Archeologists find 550-mln-year-old fossils in upper Yangtze River


Archeologists have identified four species of organisms from frondose fossils, which once lived at the bottom of the ocean 550 million years ago, from Shibantan Biota in the Three Gorges area of central China’s Hubei Province, in the upper stream of the Yangtze River.

The fossils in the shape of “leaves” are actually early animals. The four paleontological species, which are now extinct, have a body length of about 10 cm. These ancient “leaves” have round suckers at the bottom that adsorbed to the sea bed, while the “stems” and “leaves” stood upright in the sea.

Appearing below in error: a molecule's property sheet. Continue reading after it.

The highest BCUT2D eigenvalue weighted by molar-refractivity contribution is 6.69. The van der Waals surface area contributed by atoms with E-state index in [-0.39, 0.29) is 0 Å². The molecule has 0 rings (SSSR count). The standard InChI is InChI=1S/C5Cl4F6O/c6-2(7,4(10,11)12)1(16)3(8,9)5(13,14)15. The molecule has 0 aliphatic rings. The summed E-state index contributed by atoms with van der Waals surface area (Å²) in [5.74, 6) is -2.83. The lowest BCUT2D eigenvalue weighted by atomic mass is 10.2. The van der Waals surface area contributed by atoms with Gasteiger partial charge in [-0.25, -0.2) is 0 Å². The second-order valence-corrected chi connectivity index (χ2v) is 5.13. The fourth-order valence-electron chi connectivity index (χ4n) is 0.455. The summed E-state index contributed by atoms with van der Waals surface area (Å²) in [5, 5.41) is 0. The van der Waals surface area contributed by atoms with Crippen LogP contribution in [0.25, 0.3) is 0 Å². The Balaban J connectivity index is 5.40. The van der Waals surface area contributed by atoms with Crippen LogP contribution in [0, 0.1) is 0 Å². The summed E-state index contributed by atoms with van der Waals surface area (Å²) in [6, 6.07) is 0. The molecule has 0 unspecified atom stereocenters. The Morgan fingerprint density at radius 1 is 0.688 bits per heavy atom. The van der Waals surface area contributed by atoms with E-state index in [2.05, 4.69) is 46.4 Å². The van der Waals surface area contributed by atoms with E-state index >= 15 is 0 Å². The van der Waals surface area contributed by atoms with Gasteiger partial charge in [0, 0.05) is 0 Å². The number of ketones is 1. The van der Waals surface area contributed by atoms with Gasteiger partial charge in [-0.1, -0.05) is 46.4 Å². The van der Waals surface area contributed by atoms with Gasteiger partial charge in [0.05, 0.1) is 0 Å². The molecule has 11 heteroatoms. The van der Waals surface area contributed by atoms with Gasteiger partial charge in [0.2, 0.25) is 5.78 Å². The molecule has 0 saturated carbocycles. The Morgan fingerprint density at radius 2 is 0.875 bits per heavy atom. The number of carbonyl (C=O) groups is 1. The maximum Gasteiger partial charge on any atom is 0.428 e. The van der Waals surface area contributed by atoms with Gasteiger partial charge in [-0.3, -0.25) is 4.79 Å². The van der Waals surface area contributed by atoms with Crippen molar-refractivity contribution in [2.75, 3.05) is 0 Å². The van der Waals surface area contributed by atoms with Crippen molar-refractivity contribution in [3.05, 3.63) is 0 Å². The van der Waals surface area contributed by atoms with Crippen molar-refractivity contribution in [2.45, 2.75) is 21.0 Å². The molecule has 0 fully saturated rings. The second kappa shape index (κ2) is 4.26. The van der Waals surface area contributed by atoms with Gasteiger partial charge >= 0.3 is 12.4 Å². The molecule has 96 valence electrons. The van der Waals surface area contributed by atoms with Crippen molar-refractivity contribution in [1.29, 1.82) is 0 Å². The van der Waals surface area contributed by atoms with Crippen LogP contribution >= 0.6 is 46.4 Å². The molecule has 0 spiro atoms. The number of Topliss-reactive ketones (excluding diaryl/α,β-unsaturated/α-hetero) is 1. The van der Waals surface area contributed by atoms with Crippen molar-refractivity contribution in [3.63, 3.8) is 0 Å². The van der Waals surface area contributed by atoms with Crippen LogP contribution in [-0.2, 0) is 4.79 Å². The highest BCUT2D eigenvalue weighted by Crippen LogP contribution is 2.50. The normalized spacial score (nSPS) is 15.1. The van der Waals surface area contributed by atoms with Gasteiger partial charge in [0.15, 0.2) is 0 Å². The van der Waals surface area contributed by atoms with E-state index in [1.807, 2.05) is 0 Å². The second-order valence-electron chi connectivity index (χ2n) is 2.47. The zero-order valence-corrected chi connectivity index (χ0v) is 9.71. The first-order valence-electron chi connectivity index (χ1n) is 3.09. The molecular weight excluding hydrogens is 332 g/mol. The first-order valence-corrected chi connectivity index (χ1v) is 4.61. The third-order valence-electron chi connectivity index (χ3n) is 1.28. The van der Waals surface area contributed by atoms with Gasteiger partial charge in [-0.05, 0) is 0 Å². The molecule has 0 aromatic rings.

The research on frondose fossils was conducted by PhD candidate Wang Xiaopeng, associate professor Pang Ke and professor Chen Zhe from the Nanjing Institute of Geology and Palaeontology affiliated to the Chinese Academy of Sciences, as well as professor Xiao Shuhai from Virginia Tech in the United States.

“These seabed ‘leaves’ were part of a large group with a wide distribution. Studying the fossils may provide important clues to explore the evolution of early life,” said Pang.

The paper on the research has been published in the Journal of Paleontology. 


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